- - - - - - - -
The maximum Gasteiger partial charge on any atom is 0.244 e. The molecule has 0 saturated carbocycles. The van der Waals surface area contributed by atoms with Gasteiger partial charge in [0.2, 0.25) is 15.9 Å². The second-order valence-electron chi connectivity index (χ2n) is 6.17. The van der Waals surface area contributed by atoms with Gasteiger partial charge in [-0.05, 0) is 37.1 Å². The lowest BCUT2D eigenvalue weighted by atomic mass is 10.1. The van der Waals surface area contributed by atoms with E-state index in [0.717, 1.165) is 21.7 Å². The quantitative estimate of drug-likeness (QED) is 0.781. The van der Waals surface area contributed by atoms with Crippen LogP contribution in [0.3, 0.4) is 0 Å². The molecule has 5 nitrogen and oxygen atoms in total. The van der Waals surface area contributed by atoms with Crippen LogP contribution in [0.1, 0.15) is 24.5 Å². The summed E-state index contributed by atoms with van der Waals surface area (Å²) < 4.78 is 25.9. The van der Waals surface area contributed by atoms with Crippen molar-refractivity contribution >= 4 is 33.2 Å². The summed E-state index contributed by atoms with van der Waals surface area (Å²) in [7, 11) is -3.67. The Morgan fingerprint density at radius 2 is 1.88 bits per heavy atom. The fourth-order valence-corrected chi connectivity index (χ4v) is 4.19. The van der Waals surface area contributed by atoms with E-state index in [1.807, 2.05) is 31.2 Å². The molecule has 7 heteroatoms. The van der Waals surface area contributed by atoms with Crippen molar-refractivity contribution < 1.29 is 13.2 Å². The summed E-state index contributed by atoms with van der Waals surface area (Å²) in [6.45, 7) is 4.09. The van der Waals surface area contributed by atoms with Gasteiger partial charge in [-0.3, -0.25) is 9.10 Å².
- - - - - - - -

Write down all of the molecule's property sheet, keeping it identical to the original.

The maximum Gasteiger partial charge on any atom is 0.244 e. The molecule has 0 saturated carbocycles. The van der Waals surface area contributed by atoms with Gasteiger partial charge in [0.2, 0.25) is 15.9 Å². The second-order valence-electron chi connectivity index (χ2n) is 6.17. The van der Waals surface area contributed by atoms with Gasteiger partial charge in [-0.05, 0) is 37.1 Å². The lowest BCUT2D eigenvalue weighted by atomic mass is 10.1. The van der Waals surface area contributed by atoms with E-state index in [0.717, 1.165) is 21.7 Å². The quantitative estimate of drug-likeness (QED) is 0.781. The van der Waals surface area contributed by atoms with Crippen LogP contribution in [0.3, 0.4) is 0 Å². The molecule has 5 nitrogen and oxygen atoms in total. The van der Waals surface area contributed by atoms with Crippen LogP contribution in [0.1, 0.15) is 24.5 Å². The summed E-state index contributed by atoms with van der Waals surface area (Å²) < 4.78 is 25.9. The van der Waals surface area contributed by atoms with Crippen molar-refractivity contribution >= 4 is 33.2 Å². The summed E-state index contributed by atoms with van der Waals surface area (Å²) in [7, 11) is -3.67. The Morgan fingerprint density at radius 2 is 1.88 bits per heavy atom. The fourth-order valence-corrected chi connectivity index (χ4v) is 4.19. The van der Waals surface area contributed by atoms with E-state index in [1.807, 2.05) is 31.2 Å². The molecule has 7 heteroatoms. The van der Waals surface area contributed by atoms with Crippen molar-refractivity contribution < 1.29 is 13.2 Å². The summed E-state index contributed by atoms with van der Waals surface area (Å²) in [6.45, 7) is 4.09. The van der Waals surface area contributed by atoms with Gasteiger partial charge in [-0.3, -0.25) is 9.10 Å².